Tuesday, 11 January 2005
A lidar-radar observing system for monitoring optical and microphysical properties of cirrus
Through complicated and nonlinear feedbacks, cirrus clouds play an important role determining the current and future states of the climate system. Depending on their optical properties, cirrus have the potential to either heat or cool the lower atmosphere—a radiative forcing that ties back in to atmospheric circulation and cirrus formation itself. To better understand this role, both large- and small-scale cloud systems must be observed to gain a more detailed knowledge of cloud extrinsic (spatial and macrophysical) and intrinsic (optical and microphysical) properties. The application of a lidar+radar observing system for this purpose is of prime interest due to the inherently complementary measurements provided by these sensors, and their anticipated simultaneous availability upon the EOS CALIPSO and CloudSat missions scheduled for launch in 2005. Although the lidar as a stand-alone observing system proves useful for resolving cirrus cloud optical properties,the addition of the radar system is essential in resolving two key cloud microphysical parameters: particle number concentration and characteristic diameter of the crystal size distribution. The ability of these two active instruments to probe the internal structure of clouds adds a new dimension to our current understanding of clouds—forming a seminal dataset of tomorrow’s Earth Information System. The projected two years of data collection is also essential for understanding seasonal clouds structure and their role in global weather patters.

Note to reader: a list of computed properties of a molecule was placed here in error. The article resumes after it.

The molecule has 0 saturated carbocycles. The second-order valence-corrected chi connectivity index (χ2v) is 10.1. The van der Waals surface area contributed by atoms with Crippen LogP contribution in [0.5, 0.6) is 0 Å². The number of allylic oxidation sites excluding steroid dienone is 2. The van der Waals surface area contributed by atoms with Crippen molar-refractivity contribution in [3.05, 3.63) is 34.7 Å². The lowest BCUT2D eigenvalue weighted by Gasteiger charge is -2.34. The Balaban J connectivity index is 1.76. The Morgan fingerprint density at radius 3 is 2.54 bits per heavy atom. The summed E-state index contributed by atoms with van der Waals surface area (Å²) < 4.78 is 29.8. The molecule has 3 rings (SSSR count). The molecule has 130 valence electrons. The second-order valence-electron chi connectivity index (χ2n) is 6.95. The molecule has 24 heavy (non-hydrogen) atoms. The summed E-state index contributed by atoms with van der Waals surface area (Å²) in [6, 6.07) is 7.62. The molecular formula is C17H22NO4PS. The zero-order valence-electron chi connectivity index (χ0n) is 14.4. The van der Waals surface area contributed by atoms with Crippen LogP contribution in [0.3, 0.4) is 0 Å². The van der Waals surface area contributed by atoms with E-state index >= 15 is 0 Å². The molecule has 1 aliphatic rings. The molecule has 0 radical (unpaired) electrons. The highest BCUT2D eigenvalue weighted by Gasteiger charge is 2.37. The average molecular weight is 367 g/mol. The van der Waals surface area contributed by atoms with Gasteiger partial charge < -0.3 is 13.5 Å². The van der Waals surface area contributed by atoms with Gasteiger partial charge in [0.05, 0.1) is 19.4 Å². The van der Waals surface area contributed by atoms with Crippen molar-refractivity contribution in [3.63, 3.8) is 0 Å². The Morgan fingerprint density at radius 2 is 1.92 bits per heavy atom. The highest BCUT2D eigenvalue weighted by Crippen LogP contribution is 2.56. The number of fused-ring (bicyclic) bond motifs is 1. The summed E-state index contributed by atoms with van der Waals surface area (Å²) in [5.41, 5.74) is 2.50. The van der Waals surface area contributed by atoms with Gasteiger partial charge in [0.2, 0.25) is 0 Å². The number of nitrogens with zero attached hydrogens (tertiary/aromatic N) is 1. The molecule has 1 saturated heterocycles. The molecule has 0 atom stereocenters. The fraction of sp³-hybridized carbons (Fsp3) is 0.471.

In preparation for this important scientific mission, significant resources have been dedicated to field programs (e.g., the Cirrus Regional Study of Tropical Anvils and Cirrus Layers (CRYSTAL)-Florida Area Cirrus Experiment (FACE)) seeking to address some of the challenges of a remote sensing system. In particular, an adequate treatment of non-spherical particles that dominates cirrus clouds in the forward radiative models and issues involving lidar multiple scattering effects and radar Mie effects.
This presentation outlines a multisensor retrieval of cirrus optical properties, cast in the optimal estimation theory framework. Tests on both synthetic and CRYSTAL-FACE data demonstrate both the validity, robustness, and limitations of the current method, with considerations given for the analogous CloudSat/CALIPSO observing system.